U.S. private equity firm Hellman & Friedman is nearing a deal to acquire the auto-trading unit of German classifieds company Scout24 AG, people familiar with the matter said.
The proposed purchase by H&F, which beat out several rival suitors for AutoScout24, is set to value the business at more than 2.5 billion euros ($2.8 billion), according to the people. A transaction could be announced as soon as Monday, the people said, asking not to be identified because the information is private.
Scout24 confirmed in a statement Monday it’s in “advanced negotiations with a number of bidders” including H&F. A sale of AutoScout24 could be concluded “within a short period of time,” it said. The purchase price offered by H&F “significantly exceeds” 2.5 billion euros, according to the statement.
Shares of Scout24 rose as much as 5.3% in Frankfurt trading Monday, hitting an intraday record of 58.25 euros.
European companies, under attack by activists, have been pruning their portfolios to sharpen the focus on their core businesses. These castoffs have attracted the interest of private equity firms, which are sitting on $1.4 trillion in uninvested capital, according to data compiled by Bloomberg.
Earlier this year, Nestle SA agreed to sell its $10 billion skin-care business to a consortium led by EQT AB. Smiths Group Plc’s sale of its $3 billion medical business is attracting interest mostly from private equity firms, people with knowledge of the matter said last month.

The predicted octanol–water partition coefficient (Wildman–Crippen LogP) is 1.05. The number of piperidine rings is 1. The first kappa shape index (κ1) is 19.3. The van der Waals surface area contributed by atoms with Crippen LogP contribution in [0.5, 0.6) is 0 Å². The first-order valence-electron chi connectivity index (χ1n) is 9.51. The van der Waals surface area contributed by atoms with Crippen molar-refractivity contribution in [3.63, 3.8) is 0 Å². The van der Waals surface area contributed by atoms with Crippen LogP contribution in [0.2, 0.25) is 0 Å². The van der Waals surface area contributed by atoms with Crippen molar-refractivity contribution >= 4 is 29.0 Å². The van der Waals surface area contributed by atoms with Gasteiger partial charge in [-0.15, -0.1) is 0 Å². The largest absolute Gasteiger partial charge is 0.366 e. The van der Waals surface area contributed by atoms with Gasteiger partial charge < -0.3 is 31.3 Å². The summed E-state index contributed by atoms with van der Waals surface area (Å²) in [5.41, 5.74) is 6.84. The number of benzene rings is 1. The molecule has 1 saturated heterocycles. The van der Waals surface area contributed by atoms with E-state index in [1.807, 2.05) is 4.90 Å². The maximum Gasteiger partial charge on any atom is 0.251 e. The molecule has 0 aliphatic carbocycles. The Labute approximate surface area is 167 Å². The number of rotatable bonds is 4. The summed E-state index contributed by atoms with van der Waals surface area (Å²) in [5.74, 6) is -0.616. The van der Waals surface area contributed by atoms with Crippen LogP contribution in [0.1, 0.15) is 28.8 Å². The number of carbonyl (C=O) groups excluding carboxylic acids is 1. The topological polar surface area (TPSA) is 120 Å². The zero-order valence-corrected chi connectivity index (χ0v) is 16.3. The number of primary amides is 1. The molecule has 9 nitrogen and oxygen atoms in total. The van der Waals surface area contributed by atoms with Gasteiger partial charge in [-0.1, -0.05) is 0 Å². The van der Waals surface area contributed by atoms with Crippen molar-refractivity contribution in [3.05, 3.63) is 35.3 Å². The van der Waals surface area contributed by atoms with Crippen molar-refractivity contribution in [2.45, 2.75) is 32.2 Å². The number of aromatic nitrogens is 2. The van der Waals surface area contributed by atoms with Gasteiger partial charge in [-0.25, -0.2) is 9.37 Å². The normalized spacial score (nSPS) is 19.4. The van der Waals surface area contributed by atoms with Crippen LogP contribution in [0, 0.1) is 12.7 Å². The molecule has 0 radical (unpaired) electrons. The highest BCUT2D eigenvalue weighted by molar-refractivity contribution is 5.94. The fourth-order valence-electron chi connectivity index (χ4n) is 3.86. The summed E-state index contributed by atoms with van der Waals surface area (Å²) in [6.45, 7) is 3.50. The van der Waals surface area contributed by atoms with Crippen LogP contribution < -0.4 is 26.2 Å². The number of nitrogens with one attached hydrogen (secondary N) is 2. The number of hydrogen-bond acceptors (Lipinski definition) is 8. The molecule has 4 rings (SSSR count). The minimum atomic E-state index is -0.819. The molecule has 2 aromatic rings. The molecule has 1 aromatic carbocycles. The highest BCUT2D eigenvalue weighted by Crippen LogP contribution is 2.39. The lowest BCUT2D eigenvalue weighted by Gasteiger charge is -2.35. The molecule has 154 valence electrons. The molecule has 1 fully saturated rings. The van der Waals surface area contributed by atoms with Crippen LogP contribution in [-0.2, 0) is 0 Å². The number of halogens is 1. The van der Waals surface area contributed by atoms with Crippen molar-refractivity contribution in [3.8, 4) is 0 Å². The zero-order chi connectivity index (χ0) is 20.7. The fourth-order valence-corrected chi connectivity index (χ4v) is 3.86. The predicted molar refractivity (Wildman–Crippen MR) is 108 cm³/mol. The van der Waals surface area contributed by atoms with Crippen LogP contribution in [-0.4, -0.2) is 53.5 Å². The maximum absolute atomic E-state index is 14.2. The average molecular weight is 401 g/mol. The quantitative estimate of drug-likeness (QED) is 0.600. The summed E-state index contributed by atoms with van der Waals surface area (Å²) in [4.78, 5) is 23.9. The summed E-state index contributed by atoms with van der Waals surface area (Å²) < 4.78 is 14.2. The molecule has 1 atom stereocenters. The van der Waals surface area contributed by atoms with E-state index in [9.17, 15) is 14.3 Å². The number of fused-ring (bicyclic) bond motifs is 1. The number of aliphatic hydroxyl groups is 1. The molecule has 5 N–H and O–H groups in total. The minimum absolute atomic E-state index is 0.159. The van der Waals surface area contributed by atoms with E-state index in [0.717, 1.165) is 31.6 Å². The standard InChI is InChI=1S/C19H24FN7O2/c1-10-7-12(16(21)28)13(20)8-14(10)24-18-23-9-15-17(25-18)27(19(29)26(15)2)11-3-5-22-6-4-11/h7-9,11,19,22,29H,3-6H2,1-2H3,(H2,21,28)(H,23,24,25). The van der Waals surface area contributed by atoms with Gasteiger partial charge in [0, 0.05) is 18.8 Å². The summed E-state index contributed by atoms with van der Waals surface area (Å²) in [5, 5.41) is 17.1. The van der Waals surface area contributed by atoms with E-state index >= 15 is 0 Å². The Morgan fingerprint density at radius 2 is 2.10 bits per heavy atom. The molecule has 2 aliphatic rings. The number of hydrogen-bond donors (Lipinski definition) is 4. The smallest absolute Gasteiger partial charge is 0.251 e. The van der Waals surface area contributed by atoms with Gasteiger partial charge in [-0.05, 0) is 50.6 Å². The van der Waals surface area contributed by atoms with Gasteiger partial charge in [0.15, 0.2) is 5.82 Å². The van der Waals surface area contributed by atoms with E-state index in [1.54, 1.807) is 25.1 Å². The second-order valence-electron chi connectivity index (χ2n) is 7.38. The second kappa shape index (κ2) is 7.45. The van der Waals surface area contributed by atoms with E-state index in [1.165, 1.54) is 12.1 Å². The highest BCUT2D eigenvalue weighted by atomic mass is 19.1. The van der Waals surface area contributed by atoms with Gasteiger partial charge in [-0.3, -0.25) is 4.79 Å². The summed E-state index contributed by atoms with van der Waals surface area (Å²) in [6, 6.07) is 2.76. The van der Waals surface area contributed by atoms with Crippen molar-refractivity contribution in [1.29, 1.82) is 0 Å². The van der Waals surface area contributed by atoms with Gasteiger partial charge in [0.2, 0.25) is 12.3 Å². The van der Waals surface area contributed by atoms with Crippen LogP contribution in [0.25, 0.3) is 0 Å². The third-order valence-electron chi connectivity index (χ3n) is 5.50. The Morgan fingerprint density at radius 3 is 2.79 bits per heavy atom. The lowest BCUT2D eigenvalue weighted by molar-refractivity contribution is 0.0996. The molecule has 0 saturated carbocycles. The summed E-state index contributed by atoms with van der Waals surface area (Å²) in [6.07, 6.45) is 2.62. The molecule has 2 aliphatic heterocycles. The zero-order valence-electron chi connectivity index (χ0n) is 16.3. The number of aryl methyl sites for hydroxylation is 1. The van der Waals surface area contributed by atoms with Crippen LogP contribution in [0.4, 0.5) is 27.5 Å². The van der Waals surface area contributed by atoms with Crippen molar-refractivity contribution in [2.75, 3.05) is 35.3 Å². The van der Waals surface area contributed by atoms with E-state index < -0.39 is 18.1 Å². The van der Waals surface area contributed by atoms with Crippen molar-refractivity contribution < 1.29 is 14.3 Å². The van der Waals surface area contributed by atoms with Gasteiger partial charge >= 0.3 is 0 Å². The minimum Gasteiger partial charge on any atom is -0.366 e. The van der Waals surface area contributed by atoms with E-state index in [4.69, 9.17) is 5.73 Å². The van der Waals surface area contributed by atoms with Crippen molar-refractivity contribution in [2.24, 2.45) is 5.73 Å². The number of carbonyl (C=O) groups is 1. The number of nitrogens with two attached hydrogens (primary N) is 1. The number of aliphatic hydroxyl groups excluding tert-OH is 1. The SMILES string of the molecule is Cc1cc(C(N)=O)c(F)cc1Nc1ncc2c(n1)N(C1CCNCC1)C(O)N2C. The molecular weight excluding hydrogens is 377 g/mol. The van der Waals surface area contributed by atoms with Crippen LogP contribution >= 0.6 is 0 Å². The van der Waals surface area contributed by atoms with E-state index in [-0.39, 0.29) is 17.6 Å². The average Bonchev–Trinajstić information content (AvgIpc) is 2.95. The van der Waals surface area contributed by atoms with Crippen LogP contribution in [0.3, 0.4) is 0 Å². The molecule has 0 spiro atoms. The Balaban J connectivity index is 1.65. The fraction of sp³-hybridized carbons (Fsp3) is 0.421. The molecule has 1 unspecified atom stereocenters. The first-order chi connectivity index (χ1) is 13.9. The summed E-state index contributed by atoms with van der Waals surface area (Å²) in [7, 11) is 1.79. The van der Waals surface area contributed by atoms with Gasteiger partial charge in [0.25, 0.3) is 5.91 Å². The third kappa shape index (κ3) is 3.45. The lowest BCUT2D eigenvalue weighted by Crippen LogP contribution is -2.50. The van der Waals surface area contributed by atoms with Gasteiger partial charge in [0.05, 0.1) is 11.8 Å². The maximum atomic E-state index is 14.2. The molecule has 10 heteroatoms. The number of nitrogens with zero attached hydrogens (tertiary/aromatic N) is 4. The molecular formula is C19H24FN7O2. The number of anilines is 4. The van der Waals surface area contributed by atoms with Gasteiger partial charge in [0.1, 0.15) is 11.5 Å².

Permira and Apax Partners were also among suitors competing to acquire AutoScout24, Bloomberg News has reported. No final agreements have been reached, and negotiations could still fall apart, the people said. A representative for H&F declined to comment.
H&F knows the business well. The firm and Blackstone Group Inc. originally bought a controlling stake in Scout24 in 2014 from Deutsche Telekom AG before taking the company public in 2015. They also made a full takeover offer for Scout24 earlier this year. Investors $5.5 Billion Bid for Germany’s Scout24 rejected their bid, which valued the whole company at 4.9 billion euros, and they ruled out improving their offer.
Scout24 said in November that it was evaluating options for the auto-trading unit, including a sale or a spinoff. Activist investor Elliott Management Corp. has demanded that the company split in two to better focus on its real estate business. Elliott, backed by billionaire Paul Singer, wrote in an August letter that Scout24’s planned 300 million-euro share buyback plan was “grossly lacking in ambition.”
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